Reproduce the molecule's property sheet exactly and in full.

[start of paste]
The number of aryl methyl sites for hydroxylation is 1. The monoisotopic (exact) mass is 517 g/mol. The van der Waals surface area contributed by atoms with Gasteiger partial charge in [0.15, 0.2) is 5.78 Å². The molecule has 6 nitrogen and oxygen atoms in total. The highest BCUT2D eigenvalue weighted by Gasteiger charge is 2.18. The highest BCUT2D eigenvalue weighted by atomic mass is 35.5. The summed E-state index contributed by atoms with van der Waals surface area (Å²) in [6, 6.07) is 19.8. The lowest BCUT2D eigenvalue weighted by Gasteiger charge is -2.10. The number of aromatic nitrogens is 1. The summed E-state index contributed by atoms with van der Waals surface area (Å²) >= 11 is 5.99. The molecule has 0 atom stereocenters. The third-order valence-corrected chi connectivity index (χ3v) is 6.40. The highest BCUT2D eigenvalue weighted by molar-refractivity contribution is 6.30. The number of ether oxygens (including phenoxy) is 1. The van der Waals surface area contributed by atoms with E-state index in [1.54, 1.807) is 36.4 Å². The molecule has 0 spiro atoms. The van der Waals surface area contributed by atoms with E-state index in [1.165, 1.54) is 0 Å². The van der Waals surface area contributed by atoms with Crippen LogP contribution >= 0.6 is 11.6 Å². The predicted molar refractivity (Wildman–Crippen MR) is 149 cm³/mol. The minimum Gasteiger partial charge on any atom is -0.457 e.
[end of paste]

The number of aryl methyl sites for hydroxylation is 1. The monoisotopic (exact) mass is 517 g/mol. The van der Waals surface area contributed by atoms with Gasteiger partial charge in [0.15, 0.2) is 5.78 Å². The molecule has 6 nitrogen and oxygen atoms in total. The highest BCUT2D eigenvalue weighted by Gasteiger charge is 2.18. The highest BCUT2D eigenvalue weighted by atomic mass is 35.5. The summed E-state index contributed by atoms with van der Waals surface area (Å²) in [6, 6.07) is 19.8. The lowest BCUT2D eigenvalue weighted by Gasteiger charge is -2.10. The number of aromatic nitrogens is 1. The summed E-state index contributed by atoms with van der Waals surface area (Å²) >= 11 is 5.99. The molecule has 0 atom stereocenters. The third-order valence-corrected chi connectivity index (χ3v) is 6.40. The highest BCUT2D eigenvalue weighted by molar-refractivity contribution is 6.30. The number of ether oxygens (including phenoxy) is 1. The van der Waals surface area contributed by atoms with E-state index in [1.54, 1.807) is 36.4 Å². The molecule has 0 spiro atoms. The van der Waals surface area contributed by atoms with E-state index in [1.165, 1.54) is 0 Å². The van der Waals surface area contributed by atoms with Crippen LogP contribution >= 0.6 is 11.6 Å². The predicted molar refractivity (Wildman–Crippen MR) is 149 cm³/mol. The minimum Gasteiger partial charge on any atom is -0.457 e.